A new wave of African Swine Fever (ASF) is spreading through pig farms in China. Industry experts say it’s not the result of natural causes. It’s due to farmers injecting pigs with illicit vaccines. It comes when the country is under the stress of new outbreaks of the novel coronavirus. China is the largest producer of pork in the world.
In 2019, China’s pig population fell by 40 percent due to ASF. In 2020, the pig industry rebounded as the shortage had spiked prices and netted pig farms enough profit for business development and expansion.
China’s pork output
The National Bureau of Statistics claimed that China’s 2020 pork output only fell by 3.3 percent from a year before to 41.13 million tons. This statistic had surprised many experts who had predicted that the decline would be somewhere around ten percent to 15 percent.
But pig farm owners were then hit with a new threat – a wave of ASF infections that the increased use of illicit vaccines had triggered. Chinese authorities are working on an ASF vaccine with scientists from the Harbin Veterinary Research Institute. Their vaccine in development has seven genes deleted.
However, some pig farmers have resorted to using vaccines from dangerous sources. Among these illegal vaccines, a double-gene deleted vaccine is the one responsible for triggering the ASF outbreak.
According to Dr. E. Wayne Johnson, a US pig veterinary consultant in Beijing, even though the two deletions weaken the virus, it does not make them innocuous. Instead, the weakened virus forms a milder version of the ASF disease. Since the vaccine is illegal, it’s unknown how many vaccines were injected into the pigs.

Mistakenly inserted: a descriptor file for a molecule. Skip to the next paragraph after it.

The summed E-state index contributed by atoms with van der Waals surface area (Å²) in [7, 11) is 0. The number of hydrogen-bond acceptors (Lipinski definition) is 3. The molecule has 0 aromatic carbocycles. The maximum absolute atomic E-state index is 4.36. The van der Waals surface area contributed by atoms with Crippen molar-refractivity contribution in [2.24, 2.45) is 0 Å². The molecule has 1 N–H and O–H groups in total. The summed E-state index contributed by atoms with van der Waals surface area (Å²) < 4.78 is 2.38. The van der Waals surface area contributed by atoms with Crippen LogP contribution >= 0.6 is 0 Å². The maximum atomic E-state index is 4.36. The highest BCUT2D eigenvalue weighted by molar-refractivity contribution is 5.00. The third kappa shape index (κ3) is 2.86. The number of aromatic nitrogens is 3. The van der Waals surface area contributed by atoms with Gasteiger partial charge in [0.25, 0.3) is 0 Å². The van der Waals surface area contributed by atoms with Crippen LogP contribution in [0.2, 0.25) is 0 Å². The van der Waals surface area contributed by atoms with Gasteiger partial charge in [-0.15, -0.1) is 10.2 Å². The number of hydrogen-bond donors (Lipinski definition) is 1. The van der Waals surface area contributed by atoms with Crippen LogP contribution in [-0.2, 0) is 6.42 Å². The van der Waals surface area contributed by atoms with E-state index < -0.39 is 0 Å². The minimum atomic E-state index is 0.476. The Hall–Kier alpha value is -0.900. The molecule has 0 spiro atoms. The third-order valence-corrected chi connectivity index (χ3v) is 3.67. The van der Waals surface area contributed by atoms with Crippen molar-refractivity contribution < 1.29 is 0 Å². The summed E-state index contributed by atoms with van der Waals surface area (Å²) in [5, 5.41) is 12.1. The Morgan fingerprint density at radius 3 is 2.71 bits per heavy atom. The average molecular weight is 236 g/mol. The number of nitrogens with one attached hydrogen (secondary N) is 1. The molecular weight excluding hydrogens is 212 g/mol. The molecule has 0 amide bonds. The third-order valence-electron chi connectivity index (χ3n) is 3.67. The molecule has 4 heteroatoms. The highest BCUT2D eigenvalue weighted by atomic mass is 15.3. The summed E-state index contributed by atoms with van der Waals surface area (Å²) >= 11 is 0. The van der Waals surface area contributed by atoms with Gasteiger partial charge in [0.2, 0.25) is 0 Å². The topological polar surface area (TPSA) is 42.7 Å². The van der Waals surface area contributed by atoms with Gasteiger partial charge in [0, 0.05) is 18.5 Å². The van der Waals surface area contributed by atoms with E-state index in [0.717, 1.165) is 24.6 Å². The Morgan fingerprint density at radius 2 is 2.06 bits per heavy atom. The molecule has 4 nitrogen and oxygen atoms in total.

“It is officially forbidden to vaccinate with the bootleg ASF vaccine, but there are indications that vaccination is still continuing, as ASF is widespread in many regions of China and farmers feel desperate and consider that they have limited options. The introduction of the double-gene-deleted vaccine is an unwanted complication to a ghastly problem and an epidemiologic situation that is wildly out of control,” Johnson told Pig Progress.
In August, the Chinese Ministry of Agriculture and Rural Affairs had launched a crackdown on the production of illegal ASF vaccines. Provincial authorities were tasked with inspecting pig farms, drug producers, and veterinary labs to find more information on these illegal vaccines sold throughout the communist regime. Though some people have been arrested, the illicit vaccines apparently continue to be produced and sold to pig farms. The farm owners, who are under pressure to keep their business afloat due to the threat of ASF, get conned by the illicit vaccine sellers.
The upcoming Lunar New Year festival has meanwhile triggered a rise in food prices. However, the prices of pork seem to have declined. In December, pork prices fell by 1.3 percent due to a recovery in stocks. “Consumer prices may slip back into deflation over the next couple of months due to a jump in pork prices a year ago, but this should prove temporary,” Capital Economics’ senior China economist Julian Evans-Pritchard told RTE. Iris Pang, chief economist for Greater China at ING, expects pork prices to stabilize after winter.